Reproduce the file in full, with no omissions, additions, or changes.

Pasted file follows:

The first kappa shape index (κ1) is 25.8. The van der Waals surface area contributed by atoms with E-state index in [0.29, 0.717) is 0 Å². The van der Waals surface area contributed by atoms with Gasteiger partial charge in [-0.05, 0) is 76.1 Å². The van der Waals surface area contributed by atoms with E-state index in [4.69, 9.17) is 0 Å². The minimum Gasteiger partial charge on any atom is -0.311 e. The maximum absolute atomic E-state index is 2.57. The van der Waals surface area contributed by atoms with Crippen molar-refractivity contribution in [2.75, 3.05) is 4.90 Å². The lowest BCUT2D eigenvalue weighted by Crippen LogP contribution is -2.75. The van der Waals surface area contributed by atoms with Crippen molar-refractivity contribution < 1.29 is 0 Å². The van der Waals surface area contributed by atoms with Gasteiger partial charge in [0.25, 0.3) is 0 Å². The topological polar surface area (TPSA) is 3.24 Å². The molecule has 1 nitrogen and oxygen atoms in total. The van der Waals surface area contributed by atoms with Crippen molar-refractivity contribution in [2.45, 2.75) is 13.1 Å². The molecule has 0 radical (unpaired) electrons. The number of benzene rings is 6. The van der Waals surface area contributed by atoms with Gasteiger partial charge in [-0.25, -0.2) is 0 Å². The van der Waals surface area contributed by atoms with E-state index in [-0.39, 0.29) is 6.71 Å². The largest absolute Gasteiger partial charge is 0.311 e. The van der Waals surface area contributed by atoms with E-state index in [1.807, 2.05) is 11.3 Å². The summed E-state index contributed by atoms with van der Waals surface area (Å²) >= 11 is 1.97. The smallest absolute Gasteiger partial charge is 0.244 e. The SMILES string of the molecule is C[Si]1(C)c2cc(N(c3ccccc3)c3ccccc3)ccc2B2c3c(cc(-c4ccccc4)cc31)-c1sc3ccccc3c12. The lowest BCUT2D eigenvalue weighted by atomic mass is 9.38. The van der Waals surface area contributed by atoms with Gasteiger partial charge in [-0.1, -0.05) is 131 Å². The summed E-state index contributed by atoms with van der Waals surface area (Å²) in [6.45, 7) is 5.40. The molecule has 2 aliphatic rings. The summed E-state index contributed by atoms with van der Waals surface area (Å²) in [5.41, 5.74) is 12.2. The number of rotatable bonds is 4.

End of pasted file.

The first kappa shape index (κ1) is 25.8. The van der Waals surface area contributed by atoms with E-state index in [0.29, 0.717) is 0 Å². The van der Waals surface area contributed by atoms with Gasteiger partial charge in [-0.05, 0) is 76.1 Å². The van der Waals surface area contributed by atoms with E-state index in [4.69, 9.17) is 0 Å². The minimum Gasteiger partial charge on any atom is -0.311 e. The maximum absolute atomic E-state index is 2.57. The van der Waals surface area contributed by atoms with Crippen molar-refractivity contribution in [2.75, 3.05) is 4.90 Å². The lowest BCUT2D eigenvalue weighted by Crippen LogP contribution is -2.75. The van der Waals surface area contributed by atoms with Crippen molar-refractivity contribution < 1.29 is 0 Å². The van der Waals surface area contributed by atoms with Gasteiger partial charge in [0.25, 0.3) is 0 Å². The topological polar surface area (TPSA) is 3.24 Å². The molecule has 1 nitrogen and oxygen atoms in total. The van der Waals surface area contributed by atoms with Crippen molar-refractivity contribution in [2.45, 2.75) is 13.1 Å². The molecule has 0 radical (unpaired) electrons. The number of benzene rings is 6. The van der Waals surface area contributed by atoms with Gasteiger partial charge in [-0.25, -0.2) is 0 Å². The van der Waals surface area contributed by atoms with E-state index in [-0.39, 0.29) is 6.71 Å². The largest absolute Gasteiger partial charge is 0.311 e. The van der Waals surface area contributed by atoms with E-state index in [1.807, 2.05) is 11.3 Å². The summed E-state index contributed by atoms with van der Waals surface area (Å²) >= 11 is 1.97. The smallest absolute Gasteiger partial charge is 0.244 e. The SMILES string of the molecule is C[Si]1(C)c2cc(N(c3ccccc3)c3ccccc3)ccc2B2c3c(cc(-c4ccccc4)cc31)-c1sc3ccccc3c12. The lowest BCUT2D eigenvalue weighted by atomic mass is 9.38. The van der Waals surface area contributed by atoms with Gasteiger partial charge in [-0.1, -0.05) is 131 Å². The summed E-state index contributed by atoms with van der Waals surface area (Å²) in [6.45, 7) is 5.40. The molecule has 2 aliphatic rings. The summed E-state index contributed by atoms with van der Waals surface area (Å²) in [5.41, 5.74) is 12.2. The number of rotatable bonds is 4.